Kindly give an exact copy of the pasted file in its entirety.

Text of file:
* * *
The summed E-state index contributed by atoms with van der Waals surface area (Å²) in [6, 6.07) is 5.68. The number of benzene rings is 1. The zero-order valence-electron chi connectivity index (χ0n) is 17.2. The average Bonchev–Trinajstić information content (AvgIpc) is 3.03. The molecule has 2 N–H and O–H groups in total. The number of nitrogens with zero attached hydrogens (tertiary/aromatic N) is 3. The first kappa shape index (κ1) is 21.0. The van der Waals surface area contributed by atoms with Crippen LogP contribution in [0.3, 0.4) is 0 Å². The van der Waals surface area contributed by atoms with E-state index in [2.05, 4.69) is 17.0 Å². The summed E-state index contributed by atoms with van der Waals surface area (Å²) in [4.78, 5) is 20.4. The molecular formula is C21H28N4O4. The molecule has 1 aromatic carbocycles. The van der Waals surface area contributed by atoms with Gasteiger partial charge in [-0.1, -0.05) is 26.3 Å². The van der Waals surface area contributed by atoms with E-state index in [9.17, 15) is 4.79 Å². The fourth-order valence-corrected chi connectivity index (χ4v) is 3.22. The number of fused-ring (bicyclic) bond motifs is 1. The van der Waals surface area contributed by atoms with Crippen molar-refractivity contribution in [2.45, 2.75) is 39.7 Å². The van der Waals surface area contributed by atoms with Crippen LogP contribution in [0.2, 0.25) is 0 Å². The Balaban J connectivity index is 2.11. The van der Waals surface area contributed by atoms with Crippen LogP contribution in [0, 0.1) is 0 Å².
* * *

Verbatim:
The summed E-state index contributed by atoms with van der Waals surface area (Å²) in [6, 6.07) is 5.68. The number of benzene rings is 1. The zero-order valence-electron chi connectivity index (χ0n) is 17.2. The average Bonchev–Trinajstić information content (AvgIpc) is 3.03. The molecule has 2 N–H and O–H groups in total. The number of nitrogens with zero attached hydrogens (tertiary/aromatic N) is 3. The first kappa shape index (κ1) is 21.0. The van der Waals surface area contributed by atoms with Crippen LogP contribution in [0.3, 0.4) is 0 Å². The van der Waals surface area contributed by atoms with E-state index in [2.05, 4.69) is 17.0 Å². The summed E-state index contributed by atoms with van der Waals surface area (Å²) in [4.78, 5) is 20.4. The molecular formula is C21H28N4O4. The molecule has 1 aromatic carbocycles. The van der Waals surface area contributed by atoms with Gasteiger partial charge in [-0.1, -0.05) is 26.3 Å². The van der Waals surface area contributed by atoms with E-state index in [9.17, 15) is 4.79 Å². The fourth-order valence-corrected chi connectivity index (χ4v) is 3.22. The number of fused-ring (bicyclic) bond motifs is 1. The van der Waals surface area contributed by atoms with Crippen molar-refractivity contribution in [2.45, 2.75) is 39.7 Å². The van der Waals surface area contributed by atoms with Crippen LogP contribution in [0.2, 0.25) is 0 Å². The Balaban J connectivity index is 2.11. The van der Waals surface area contributed by atoms with Crippen LogP contribution in [0, 0.1) is 0 Å².